In his 20 years with the Federal Emergency Management Agency, Scott Bowman has seen some big changes — most of them digital to improve efficiencies, but always sticking to the mission.
In the beginning, “we definitely didn’t have smartphones. All of our disaster applications from disaster survivors were taken over the phone. We didn’t even have an internet capability for registrations,” he said.
By the time hurricanes Harvey, Irma and Maria blew through in 2017, FEMA had more than 90% of its disaster survivor applications coming in through the internet and its mobile applications.
As FEMA’s acting deputy chief information officer, Bowman is helping to keep the agency ahead of this wave of technological change.
High on his radar is moving to the cloud. The agency already has 15 systems running in the cloud and while Bowman said he’s eager to go further, he is moving ahead judiciously, conducting a comprehensive assessment to determine how best to make the transition.
“We don’t want to just lift and shift everything in the cloud,” he said. “We’re trying to make a determination of how cloud ready [systems]are, and if they’re ready, we’re willing to do that in an expedited fashion. We want to fully leverage everything that’s available in the cloud, all of the elasticity and the capabilities that exist there.”
And while Bowman explores the cloud compute environment, he’s also looking at the infrastructure needed to get there.
“Another focus area in relationship to the cloud is continuing to extend our current network securely into the cloud,” he said. “We’re establishing a pipeline for the remaining FEMA applications to ensure that we’ve got that robust, secure connectivity.”
To nail down cloud and while also pursuing a range of other modernization efforts, Bowman has been working to strengthen coordination and collaboration across the agency, in an environment where IT decision-making has previously been fragmented.
“We’ve re-established our IT governance board with agencywide senior leadership representation, and we’re working with that leadership to render decisive and collaborative enterprisewide IT decisions,” he said.
Under the recently restructured communication paradigm, top-level people have begun rowing together.
“The win there is the collaboration at the senior leadership level to ensure that we’re all going in the right direction, and all working on the same agenda,” Bowman said. “Then we also have sub-boards underneath that, that report up to the IT governance board, to ensure that you’re not only at the senior leadership level but also with the actual subject matter expert levels.”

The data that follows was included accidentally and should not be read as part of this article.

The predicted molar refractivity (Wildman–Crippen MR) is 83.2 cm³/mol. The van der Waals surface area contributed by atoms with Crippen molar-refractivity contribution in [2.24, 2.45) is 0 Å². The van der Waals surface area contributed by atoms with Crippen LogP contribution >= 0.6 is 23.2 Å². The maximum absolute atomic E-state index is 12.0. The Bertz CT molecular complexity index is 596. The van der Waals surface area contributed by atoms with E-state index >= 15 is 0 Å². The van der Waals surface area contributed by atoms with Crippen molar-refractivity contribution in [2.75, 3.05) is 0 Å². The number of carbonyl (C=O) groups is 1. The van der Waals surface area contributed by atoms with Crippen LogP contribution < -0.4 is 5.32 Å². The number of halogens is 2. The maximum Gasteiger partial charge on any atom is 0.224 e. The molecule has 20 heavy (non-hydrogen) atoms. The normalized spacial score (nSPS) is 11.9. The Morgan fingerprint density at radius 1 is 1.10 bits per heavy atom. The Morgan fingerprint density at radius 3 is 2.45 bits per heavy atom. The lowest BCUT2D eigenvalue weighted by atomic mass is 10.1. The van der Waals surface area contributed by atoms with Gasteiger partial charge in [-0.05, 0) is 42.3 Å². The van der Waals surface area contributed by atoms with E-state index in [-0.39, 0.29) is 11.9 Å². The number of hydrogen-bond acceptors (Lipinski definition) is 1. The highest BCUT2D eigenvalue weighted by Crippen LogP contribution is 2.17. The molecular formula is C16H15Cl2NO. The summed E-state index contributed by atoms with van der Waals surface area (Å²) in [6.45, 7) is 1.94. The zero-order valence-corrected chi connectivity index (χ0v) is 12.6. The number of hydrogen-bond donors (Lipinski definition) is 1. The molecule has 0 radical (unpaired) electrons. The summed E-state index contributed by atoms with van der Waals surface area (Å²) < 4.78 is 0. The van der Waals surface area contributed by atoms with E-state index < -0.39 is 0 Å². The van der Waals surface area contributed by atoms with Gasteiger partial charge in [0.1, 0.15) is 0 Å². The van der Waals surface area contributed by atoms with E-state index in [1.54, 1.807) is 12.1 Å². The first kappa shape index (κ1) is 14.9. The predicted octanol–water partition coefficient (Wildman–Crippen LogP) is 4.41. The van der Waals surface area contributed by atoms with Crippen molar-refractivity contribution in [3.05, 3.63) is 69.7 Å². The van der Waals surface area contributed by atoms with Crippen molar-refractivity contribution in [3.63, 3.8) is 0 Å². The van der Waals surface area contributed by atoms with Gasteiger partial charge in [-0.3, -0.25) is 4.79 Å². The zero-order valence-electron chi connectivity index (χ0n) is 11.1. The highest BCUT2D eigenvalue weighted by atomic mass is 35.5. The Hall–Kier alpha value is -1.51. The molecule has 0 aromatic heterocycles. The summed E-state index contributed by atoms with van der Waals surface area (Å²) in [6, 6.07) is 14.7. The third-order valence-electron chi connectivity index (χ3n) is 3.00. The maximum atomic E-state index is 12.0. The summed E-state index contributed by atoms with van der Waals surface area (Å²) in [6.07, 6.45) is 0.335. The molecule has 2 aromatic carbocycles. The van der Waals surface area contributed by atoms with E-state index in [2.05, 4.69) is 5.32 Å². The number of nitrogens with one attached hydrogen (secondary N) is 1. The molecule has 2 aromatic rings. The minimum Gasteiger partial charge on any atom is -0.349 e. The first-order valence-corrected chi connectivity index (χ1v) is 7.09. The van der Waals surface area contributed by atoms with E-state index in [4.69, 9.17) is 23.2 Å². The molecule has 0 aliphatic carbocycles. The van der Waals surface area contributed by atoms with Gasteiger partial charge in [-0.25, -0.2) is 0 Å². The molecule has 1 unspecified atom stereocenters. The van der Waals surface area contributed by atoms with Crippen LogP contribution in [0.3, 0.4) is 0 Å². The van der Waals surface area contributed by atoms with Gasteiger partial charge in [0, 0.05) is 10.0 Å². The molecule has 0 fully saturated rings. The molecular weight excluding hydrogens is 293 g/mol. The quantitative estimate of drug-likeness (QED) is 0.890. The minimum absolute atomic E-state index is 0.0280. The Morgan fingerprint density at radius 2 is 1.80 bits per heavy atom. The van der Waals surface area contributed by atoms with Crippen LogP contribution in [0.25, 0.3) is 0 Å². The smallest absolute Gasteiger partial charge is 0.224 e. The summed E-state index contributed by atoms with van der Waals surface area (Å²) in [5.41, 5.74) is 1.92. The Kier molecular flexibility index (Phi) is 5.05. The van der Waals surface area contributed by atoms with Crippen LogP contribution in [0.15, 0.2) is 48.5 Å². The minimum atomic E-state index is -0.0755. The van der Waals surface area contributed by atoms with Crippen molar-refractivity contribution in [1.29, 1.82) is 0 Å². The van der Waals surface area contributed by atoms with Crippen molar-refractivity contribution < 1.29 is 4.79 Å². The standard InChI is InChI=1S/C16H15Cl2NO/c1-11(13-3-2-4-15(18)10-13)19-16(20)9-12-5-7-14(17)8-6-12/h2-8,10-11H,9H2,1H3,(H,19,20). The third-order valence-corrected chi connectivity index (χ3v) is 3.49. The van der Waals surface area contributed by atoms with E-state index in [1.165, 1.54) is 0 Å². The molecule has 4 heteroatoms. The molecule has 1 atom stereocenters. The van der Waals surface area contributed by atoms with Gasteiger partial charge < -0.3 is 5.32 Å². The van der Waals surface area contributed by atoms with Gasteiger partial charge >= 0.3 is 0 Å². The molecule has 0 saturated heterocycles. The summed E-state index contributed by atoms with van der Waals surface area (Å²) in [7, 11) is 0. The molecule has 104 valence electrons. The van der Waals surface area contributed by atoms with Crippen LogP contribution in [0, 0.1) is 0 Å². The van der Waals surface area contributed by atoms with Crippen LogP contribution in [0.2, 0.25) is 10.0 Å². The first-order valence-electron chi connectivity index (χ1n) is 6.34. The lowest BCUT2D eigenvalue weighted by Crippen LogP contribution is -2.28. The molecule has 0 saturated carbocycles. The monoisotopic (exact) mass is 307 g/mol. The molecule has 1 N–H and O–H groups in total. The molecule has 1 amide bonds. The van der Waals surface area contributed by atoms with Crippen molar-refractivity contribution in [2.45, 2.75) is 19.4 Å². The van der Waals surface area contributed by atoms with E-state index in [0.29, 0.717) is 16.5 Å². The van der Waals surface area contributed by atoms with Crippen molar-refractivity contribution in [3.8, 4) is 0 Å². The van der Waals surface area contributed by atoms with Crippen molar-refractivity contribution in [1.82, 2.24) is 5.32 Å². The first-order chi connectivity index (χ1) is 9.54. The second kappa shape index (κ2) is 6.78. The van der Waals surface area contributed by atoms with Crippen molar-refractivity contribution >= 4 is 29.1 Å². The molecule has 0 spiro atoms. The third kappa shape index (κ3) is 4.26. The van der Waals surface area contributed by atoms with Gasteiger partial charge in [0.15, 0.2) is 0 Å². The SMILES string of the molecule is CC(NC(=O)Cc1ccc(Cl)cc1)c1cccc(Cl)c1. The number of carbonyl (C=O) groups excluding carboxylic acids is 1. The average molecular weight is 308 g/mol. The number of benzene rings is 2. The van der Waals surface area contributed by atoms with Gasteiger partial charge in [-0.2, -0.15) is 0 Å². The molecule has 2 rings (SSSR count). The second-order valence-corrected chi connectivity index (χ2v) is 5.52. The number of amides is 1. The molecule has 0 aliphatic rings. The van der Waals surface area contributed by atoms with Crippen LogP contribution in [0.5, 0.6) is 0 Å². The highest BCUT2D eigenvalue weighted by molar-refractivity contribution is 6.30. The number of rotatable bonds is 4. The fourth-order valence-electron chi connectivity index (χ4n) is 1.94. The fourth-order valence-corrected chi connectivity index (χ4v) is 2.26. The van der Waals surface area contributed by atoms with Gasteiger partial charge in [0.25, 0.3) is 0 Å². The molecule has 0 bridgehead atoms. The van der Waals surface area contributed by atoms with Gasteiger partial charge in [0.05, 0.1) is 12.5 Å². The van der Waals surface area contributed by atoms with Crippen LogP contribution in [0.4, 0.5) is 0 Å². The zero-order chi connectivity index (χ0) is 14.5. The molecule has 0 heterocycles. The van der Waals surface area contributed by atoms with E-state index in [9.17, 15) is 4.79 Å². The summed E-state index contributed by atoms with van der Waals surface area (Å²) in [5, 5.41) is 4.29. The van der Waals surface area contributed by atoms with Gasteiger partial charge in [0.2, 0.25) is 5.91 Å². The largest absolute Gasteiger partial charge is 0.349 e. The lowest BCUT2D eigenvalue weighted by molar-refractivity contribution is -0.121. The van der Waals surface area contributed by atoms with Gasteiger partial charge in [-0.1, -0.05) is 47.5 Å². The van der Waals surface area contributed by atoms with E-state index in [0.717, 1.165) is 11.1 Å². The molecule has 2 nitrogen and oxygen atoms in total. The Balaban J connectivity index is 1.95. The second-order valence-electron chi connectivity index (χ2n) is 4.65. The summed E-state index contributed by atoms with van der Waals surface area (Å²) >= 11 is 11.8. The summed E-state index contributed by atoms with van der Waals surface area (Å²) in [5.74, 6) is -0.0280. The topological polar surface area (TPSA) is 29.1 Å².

Among other things, he’s leveraging that momentum to tackle the ongoing cybersecurity workforce challenge that plagues many federal leaders.
“Everyone is hiring cybersecurity talent, so the job market for that skillset is challenging,” Bowman said. “We’ve exercised the cybersecurity workforce hiring authorities that are available to us, some of the direct-hire capabilities. We’re also looking at enhanced pay for cybersecurity professionals, trying to implement that.”
While special hiring authorities help with recruiting, and ongoing training can bolster retention, Bowman said the work itself is his strongest selling point among cyber pros.
“The FEMA mission is a very unique mission,” he said. “It’s very fulfilling. We have a lot of staff that come and join the agency and stick around for years because they find that they love the mission, they love helping people.” Part of his job is to “help them see the broader picture of how what they’re doing has an impact agencywide.”
While other feds walk the same road, Bowman has a slight edge: He can send people out to disaster sites to see for themselves why it all matters.
“What we see when people come back from the field is: They are energized, they are excited about the mission,” he said. “They typically come back very enthused and happy about the mission and the work that they’re doing.”
On the technology side, Bowman said he’s beginning to implement robotic process automation as a means to reduce repetitive and mundane tasks. He’s starting with invoicing — it’s boring, manual and ripe for an RPA improvement.
“From there, we’ll grow it and see how it goes,” he said.
In the longer term, Bowman is following the development of the zero trust security approach.
“We have a lot of data and we want to ensure that we’re doing everything we can to secure that data and protect it,” he said. “So, we’re looking into zero trust, and starting to explore how we move forward to leverage that to secure data at its lowest level possible.”
Bowman said he is especially eager to see how this could support the security needs of a highly mobile workforce.
“The data used by the staff are on mobile devices nowadays, laptops all over the place, and they need access to it all the time,” he said. “We have to ensure that we’re not just protecting our networks at fixed facilities, but that we’re also protecting the data on any device that it’s on.”
Bowman joined FEMA as a contractor and quickly took a staff role, and he’s been in the CIO’s office since — but it was the time spent on site at disasters that helped to solidify his commitment to the agency and its efforts.
“I’ve been closely integrated with several of our program offices over the years, and deployed to the field with them — with our response and recovery staff, with our inspection services staff — actually going out and doing housing inspections of damaged dwellings for disaster survivors and ensuring that the software worked,” he said. Through that work, “I really got hooked on the mission and all of the different challenges over the years. Turned around and all of a sudden — it’s 20 years later!”